Let's get something clear right off the bat—I'm not advocating that the San Francisco Giants trade Matt Cain in the 2010-11 MLB offseason. I'm not even suggesting they should consider doing so.
The Kid has been the Giants' most consistent pitcher for years, and he's been one of the best starting pitchers in baseball for the same duration. Though Tim Lincecum is unquestionably the staff ace and justifiably dominates the limelight, his right-handed stablemate is only a nose behind him.
What Cainer lacks in pure filth when compared to the Freak, he compensates for almost completely with mental impregnability.
Despite the sizable public perception gap, the actual difference in team import between the two aces is much narrower. Should anyone still doubt this fact, he or she need only reference the Gents' 2010 World Series championship campaign.
The squad probably doesn't even make the playoffs without its longest-tenured member thanks to Lincecum's struggles in May (4.95 ERA, 1.54 WHIP) and August (7.82 ERA, 1.82 WHIP). While the Franchise was wallowing in the misery of decreased velocity and lost command, Cain was at his best—he posted a 1.81 ERA and 0.92 WHIP in May, then followed it up with a 3.00 ERA and 1.10 WHIP in August.
Remember, Los Gigantes needed a win in Game 162 to survive the regular season and San Diego Padres by a razor-thin, two-game edge in the National League West. So the margin for error was equally slim.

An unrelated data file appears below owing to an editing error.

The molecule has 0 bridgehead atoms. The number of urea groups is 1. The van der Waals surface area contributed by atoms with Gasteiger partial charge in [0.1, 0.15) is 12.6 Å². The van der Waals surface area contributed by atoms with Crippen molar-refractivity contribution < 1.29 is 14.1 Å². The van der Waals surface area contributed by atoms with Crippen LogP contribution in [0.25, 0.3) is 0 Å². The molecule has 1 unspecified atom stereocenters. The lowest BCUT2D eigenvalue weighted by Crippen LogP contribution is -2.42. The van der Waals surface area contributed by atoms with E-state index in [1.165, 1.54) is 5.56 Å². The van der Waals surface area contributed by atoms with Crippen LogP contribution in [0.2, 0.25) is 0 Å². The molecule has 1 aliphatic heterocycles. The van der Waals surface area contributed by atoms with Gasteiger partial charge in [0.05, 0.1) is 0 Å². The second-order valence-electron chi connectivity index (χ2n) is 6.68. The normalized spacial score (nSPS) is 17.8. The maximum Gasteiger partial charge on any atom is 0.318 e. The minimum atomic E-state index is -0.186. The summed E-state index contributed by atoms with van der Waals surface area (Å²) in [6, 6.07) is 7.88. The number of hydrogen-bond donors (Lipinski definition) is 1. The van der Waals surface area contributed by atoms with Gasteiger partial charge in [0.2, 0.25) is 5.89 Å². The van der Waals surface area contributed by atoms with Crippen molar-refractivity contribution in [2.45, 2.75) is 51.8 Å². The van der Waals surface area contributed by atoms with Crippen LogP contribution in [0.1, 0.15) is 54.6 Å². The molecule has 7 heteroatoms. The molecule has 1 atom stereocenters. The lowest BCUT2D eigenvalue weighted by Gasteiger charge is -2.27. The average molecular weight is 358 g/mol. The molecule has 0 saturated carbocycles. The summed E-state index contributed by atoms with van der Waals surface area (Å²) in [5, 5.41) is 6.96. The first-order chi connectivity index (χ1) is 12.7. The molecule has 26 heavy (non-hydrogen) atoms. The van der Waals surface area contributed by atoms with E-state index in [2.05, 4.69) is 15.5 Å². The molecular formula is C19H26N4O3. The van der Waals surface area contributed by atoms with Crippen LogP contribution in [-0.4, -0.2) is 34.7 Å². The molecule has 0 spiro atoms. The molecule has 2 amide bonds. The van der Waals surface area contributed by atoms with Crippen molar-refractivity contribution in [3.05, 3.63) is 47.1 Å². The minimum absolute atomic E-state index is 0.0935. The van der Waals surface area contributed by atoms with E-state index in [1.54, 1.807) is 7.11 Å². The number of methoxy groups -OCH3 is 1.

Oh, and speaking of the postseason, not even Tim Lincecum was better.
In fact, neither Christy Mathewson nor Carl Hubbell—nor any pitcher in the time-worn history of the Show—can look down upon Big Game Cain's performance in October (OK, maybe Big Six can). That's because the youngster from Alabama was virtually perfect—2-0, 21.1 IP, 0.00 ERA, 0.94 WHIP, seven walks, 13 strikeouts and only one extra-base hit (the miracle double to Ian Kinsler in Game 2 of the Fall Classic).
Nope, San Francisco has a handful of untouchables as far as trade chips go, and Matt Cain is most certainly one of those.
But therein lies the fun.
Just imagine what the franchise could demand in return for such a priceless commodity—this is a 26-year-old with successful postseason experience under his belt and off his back. Furthermore, he's shown consistent improvement from each of his five full seasons to the next.
With that in mind, let's take a look at the hypothetical bounty Matt Cain could fetch.
And note, the acquisition of Miguel Tejada changes none of what follows.
At $6.5 million for one year, I'm intrigued by the Miggy signing. But he'd still take a reserve role to the guys on this list. On with it.